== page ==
When high-wheel bicycles are seen at fêtes, or on telly, or on posters for TfL competitions, it’s ten to a penny (farthing) that the gents riding them will be prim, proper and of relatively advanced age. Top hat. Waistcoat. Long jacket and cravat. Waxed mustache. Respectable. Slow. Staid.
This Victoriana visual is a cliché, but largely wrong. High-wheelers were not slow, they were among the fastest things on the bad roads of the day (not something that endeared them to rural folk, unused to through traffic and suspicious of strangers, speedy or otherwise).
Direct drive bicycles of c.1877 through to the early 1890s had developed bigger and bigger front wheels not for comfort on these bad roads but to make the bicycle go faster. This was before the development of bicycle chains, and chain wheels and cog sizes of different sizes.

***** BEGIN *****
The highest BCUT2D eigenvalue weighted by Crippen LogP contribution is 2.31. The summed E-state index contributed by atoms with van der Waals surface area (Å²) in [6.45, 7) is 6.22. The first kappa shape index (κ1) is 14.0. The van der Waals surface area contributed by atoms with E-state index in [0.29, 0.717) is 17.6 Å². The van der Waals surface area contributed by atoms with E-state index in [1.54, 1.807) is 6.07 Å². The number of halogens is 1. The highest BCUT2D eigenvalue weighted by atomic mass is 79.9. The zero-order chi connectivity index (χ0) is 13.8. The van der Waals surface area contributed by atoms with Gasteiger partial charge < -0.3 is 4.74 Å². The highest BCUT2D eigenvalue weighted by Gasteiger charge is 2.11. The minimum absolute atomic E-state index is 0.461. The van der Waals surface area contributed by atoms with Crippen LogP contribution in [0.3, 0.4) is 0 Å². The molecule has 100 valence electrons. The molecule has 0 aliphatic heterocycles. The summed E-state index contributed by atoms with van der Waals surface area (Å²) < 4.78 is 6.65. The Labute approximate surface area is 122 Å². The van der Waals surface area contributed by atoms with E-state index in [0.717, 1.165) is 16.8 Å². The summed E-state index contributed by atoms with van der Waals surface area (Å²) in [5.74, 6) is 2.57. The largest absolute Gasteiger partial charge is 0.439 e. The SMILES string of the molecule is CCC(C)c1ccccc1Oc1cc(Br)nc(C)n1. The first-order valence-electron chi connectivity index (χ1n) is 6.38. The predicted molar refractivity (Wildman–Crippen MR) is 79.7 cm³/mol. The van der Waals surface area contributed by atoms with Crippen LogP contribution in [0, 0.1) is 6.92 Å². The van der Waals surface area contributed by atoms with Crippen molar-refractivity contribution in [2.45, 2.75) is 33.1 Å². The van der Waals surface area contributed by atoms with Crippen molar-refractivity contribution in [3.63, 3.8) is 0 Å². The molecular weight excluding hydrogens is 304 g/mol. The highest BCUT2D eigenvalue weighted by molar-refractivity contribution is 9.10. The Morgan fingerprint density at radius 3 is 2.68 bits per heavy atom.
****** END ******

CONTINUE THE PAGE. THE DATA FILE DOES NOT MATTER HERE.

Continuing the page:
High-wheelers were hard to ride, dangerous, expensive, technologically advanced, and fast. They appealed to wealthy young men with time on their hands and who craved the speed and excitement of such machines. A high-wheeler was the red Ferrari of the age.
When same wheel-size, newfangled Safeties came along, from 1885, high-wheel bicycles became known as Ordinaries as they were the ordinary, standard bicycles of the time.
High-wheelers were also nick-named Penny Farthings, a coinage-based term of disparagement.